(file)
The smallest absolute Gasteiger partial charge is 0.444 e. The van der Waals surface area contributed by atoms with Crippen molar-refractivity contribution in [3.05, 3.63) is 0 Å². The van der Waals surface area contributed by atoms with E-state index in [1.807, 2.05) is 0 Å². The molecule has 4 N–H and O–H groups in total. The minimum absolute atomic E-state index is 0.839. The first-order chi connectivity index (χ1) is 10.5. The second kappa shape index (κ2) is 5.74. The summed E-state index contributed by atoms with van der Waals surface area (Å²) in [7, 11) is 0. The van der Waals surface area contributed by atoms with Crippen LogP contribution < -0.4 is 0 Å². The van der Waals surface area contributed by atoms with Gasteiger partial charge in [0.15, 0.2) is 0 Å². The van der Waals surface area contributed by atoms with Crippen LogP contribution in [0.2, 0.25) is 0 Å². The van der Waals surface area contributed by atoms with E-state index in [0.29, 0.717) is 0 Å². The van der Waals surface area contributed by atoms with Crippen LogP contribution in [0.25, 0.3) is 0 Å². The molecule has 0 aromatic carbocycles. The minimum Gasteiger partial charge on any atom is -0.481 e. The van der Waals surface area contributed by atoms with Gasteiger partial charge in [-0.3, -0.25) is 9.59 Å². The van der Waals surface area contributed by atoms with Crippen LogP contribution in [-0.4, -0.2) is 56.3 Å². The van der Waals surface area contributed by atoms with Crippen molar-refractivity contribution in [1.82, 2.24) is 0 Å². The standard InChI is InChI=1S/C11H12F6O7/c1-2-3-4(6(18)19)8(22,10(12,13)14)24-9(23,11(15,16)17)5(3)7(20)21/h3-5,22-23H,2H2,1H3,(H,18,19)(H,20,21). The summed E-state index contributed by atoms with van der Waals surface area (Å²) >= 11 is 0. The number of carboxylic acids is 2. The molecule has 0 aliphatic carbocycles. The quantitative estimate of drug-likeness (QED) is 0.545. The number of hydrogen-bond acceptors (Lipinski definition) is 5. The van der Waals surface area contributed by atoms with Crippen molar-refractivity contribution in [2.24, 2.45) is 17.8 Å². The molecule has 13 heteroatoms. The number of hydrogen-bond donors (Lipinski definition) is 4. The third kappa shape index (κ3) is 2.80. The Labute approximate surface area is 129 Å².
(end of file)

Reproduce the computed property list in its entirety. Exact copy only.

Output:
The smallest absolute Gasteiger partial charge is 0.444 e. The van der Waals surface area contributed by atoms with Crippen molar-refractivity contribution in [3.05, 3.63) is 0 Å². The van der Waals surface area contributed by atoms with E-state index in [1.807, 2.05) is 0 Å². The molecule has 4 N–H and O–H groups in total. The minimum absolute atomic E-state index is 0.839. The first-order chi connectivity index (χ1) is 10.5. The second kappa shape index (κ2) is 5.74. The summed E-state index contributed by atoms with van der Waals surface area (Å²) in [7, 11) is 0. The van der Waals surface area contributed by atoms with Crippen LogP contribution < -0.4 is 0 Å². The van der Waals surface area contributed by atoms with Gasteiger partial charge in [0.15, 0.2) is 0 Å². The van der Waals surface area contributed by atoms with Crippen LogP contribution in [0.2, 0.25) is 0 Å². The van der Waals surface area contributed by atoms with E-state index in [0.29, 0.717) is 0 Å². The van der Waals surface area contributed by atoms with Crippen LogP contribution in [0.25, 0.3) is 0 Å². The molecule has 0 aromatic carbocycles. The minimum Gasteiger partial charge on any atom is -0.481 e. The van der Waals surface area contributed by atoms with Gasteiger partial charge in [-0.3, -0.25) is 9.59 Å². The van der Waals surface area contributed by atoms with Crippen LogP contribution in [-0.4, -0.2) is 56.3 Å². The van der Waals surface area contributed by atoms with Crippen molar-refractivity contribution in [1.82, 2.24) is 0 Å². The standard InChI is InChI=1S/C11H12F6O7/c1-2-3-4(6(18)19)8(22,10(12,13)14)24-9(23,11(15,16)17)5(3)7(20)21/h3-5,22-23H,2H2,1H3,(H,18,19)(H,20,21). The summed E-state index contributed by atoms with van der Waals surface area (Å²) >= 11 is 0. The number of carboxylic acids is 2. The molecule has 0 aliphatic carbocycles. The quantitative estimate of drug-likeness (QED) is 0.545. The number of hydrogen-bond acceptors (Lipinski definition) is 5. The van der Waals surface area contributed by atoms with Crippen molar-refractivity contribution in [2.24, 2.45) is 17.8 Å². The molecule has 13 heteroatoms. The number of hydrogen-bond donors (Lipinski definition) is 4. The third kappa shape index (κ3) is 2.80. The Labute approximate surface area is 129 Å².